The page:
Data Rules: It has been said, “He who has the data rules.” But in many medical organizations, the four key data types are owned by or kept in separate silos or departments that have formed strong “fiefdoms.” Unfortunately, fiefdoms tend to protect “their” data and can be unwilling to share or allow other departments to control the analysis, impeding the development of a customer-driven service platform.

While other departments can and should take an active role in the collection and interpretation of data, only one department should be responsible for linking all the data that will feed the customer-driven service platform: the quality department. If fiefdoms exist or the quality department does not have the analytical power to build the linking service platform, organizations should consider outsourcing the task to a quality company that specializes in building customer service measurement platforms.

The four primary quality operations to consider outsourcing include:

  • Monitoring and evaluation of calls, chat, email, and customer comments coding
  • Customer and employee surveys
  • Advanced satisfaction/loyalty modeling
  • Continuous quality improvement efforts

There are a number of reasons to outsource the monitoring and evaluation function. Much of it has to do with the type of monitoring model that your call center employs, usually either a traditional monitoring model (multiple quality assurance monitoring (QAM) teams operating within the center), or a decentralized monitoring model (a QAM team accomplished by coach-driven monitoring with no internal QAM team).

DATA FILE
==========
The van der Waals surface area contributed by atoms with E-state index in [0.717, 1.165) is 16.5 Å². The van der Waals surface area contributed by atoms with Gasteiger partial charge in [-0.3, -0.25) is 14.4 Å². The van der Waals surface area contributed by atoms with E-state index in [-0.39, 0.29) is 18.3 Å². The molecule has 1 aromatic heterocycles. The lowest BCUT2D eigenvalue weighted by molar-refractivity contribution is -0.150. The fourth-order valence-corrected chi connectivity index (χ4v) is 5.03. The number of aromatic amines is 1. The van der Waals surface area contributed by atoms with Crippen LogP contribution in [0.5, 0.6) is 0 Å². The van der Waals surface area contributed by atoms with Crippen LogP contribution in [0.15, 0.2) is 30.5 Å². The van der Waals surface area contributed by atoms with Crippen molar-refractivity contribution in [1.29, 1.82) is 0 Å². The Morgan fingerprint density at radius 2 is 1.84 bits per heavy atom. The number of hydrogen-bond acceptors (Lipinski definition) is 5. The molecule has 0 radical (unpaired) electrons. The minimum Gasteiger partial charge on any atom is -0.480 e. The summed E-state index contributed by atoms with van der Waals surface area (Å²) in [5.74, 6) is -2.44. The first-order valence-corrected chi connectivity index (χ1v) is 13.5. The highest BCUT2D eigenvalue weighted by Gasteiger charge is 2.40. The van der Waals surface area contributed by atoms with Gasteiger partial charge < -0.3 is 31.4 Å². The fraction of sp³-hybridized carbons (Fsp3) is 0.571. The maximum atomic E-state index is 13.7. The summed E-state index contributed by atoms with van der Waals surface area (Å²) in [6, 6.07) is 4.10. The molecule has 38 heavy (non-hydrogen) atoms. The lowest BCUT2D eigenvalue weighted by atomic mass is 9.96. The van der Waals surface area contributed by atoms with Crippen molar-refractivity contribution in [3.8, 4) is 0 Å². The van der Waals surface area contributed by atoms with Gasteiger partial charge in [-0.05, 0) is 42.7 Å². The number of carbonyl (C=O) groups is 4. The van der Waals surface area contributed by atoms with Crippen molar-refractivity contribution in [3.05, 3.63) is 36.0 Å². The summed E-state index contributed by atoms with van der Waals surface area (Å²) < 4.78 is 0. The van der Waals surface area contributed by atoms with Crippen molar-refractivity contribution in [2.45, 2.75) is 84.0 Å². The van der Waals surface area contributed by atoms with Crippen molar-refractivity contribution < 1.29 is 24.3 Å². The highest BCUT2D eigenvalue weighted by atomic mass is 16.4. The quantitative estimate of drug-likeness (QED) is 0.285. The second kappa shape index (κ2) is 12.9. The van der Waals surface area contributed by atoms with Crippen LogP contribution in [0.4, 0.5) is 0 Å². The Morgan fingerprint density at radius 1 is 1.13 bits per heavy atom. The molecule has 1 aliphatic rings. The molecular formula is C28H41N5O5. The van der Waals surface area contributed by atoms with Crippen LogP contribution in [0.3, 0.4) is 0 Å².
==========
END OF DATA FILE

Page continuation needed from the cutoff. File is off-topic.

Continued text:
The challenges raised by these two models are similar: they are costly, consistency in calibration of accurate standards is difficult, and the objectivity of the reporting is suspect and not effectively used by the center or the organization. The emerging centralized monitoring model provides a highly viable alternative. This model is actually a hybrid of the traditional and decentralized models and allows organizations to replace the internal QAM team of the traditional monitoring model and outsource the required base call monitoring and evaluation requirements for coaches in the decentralized monitoring model. Besides reducing costs, the emerging model puts actionable data in the hands of management and coaches, allowing them to focus on improvement efforts and targeted coaching.

In the emerging centralized monitoring model, an objective, third-party company evaluates call centers from one core calibrated group of employees. This group is directly calibrated by company program managers and reports results on a reporting platform that allows anyone in the organization to track quality trend by all levels of the entity, including at the individual employee level. This model can eliminate the need for a large headquarter QAM team, as there is no need to “check the checkers.”